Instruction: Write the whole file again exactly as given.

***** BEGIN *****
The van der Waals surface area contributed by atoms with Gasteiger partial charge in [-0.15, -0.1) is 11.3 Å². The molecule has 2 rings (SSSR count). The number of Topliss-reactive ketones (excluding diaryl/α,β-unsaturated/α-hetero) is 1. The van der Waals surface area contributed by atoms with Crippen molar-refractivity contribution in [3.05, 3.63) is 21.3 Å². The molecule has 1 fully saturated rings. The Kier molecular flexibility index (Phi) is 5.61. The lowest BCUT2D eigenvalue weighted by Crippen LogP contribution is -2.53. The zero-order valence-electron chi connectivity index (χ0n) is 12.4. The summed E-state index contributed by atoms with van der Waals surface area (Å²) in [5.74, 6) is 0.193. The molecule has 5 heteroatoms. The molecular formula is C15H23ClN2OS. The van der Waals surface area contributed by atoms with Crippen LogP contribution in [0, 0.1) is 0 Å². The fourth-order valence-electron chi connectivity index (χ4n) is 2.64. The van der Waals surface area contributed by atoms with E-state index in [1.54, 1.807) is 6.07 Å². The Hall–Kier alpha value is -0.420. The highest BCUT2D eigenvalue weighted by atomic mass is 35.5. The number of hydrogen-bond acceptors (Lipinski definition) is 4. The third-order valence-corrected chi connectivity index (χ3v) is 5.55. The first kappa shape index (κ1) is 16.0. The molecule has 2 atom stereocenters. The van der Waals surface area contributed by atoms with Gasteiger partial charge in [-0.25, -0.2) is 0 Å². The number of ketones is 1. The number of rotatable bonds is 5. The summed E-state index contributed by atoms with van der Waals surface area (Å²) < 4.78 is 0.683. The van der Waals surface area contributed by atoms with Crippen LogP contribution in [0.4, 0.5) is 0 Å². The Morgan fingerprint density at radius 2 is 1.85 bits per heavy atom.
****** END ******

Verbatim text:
The van der Waals surface area contributed by atoms with Gasteiger partial charge in [-0.15, -0.1) is 11.3 Å². The molecule has 2 rings (SSSR count). The number of Topliss-reactive ketones (excluding diaryl/α,β-unsaturated/α-hetero) is 1. The van der Waals surface area contributed by atoms with Crippen molar-refractivity contribution in [3.05, 3.63) is 21.3 Å². The molecule has 1 fully saturated rings. The Kier molecular flexibility index (Phi) is 5.61. The lowest BCUT2D eigenvalue weighted by Crippen LogP contribution is -2.53. The zero-order valence-electron chi connectivity index (χ0n) is 12.4. The summed E-state index contributed by atoms with van der Waals surface area (Å²) in [5.74, 6) is 0.193. The molecule has 5 heteroatoms. The molecular formula is C15H23ClN2OS. The van der Waals surface area contributed by atoms with Crippen LogP contribution in [0, 0.1) is 0 Å². The fourth-order valence-electron chi connectivity index (χ4n) is 2.64. The van der Waals surface area contributed by atoms with E-state index in [1.54, 1.807) is 6.07 Å². The Hall–Kier alpha value is -0.420. The highest BCUT2D eigenvalue weighted by atomic mass is 35.5. The number of hydrogen-bond acceptors (Lipinski definition) is 4. The third-order valence-corrected chi connectivity index (χ3v) is 5.55. The first kappa shape index (κ1) is 16.0. The molecule has 2 atom stereocenters. The van der Waals surface area contributed by atoms with Gasteiger partial charge in [-0.25, -0.2) is 0 Å². The number of ketones is 1. The number of rotatable bonds is 5. The summed E-state index contributed by atoms with van der Waals surface area (Å²) < 4.78 is 0.683. The van der Waals surface area contributed by atoms with Crippen LogP contribution in [0.4, 0.5) is 0 Å². The Morgan fingerprint density at radius 2 is 1.85 bits per heavy atom.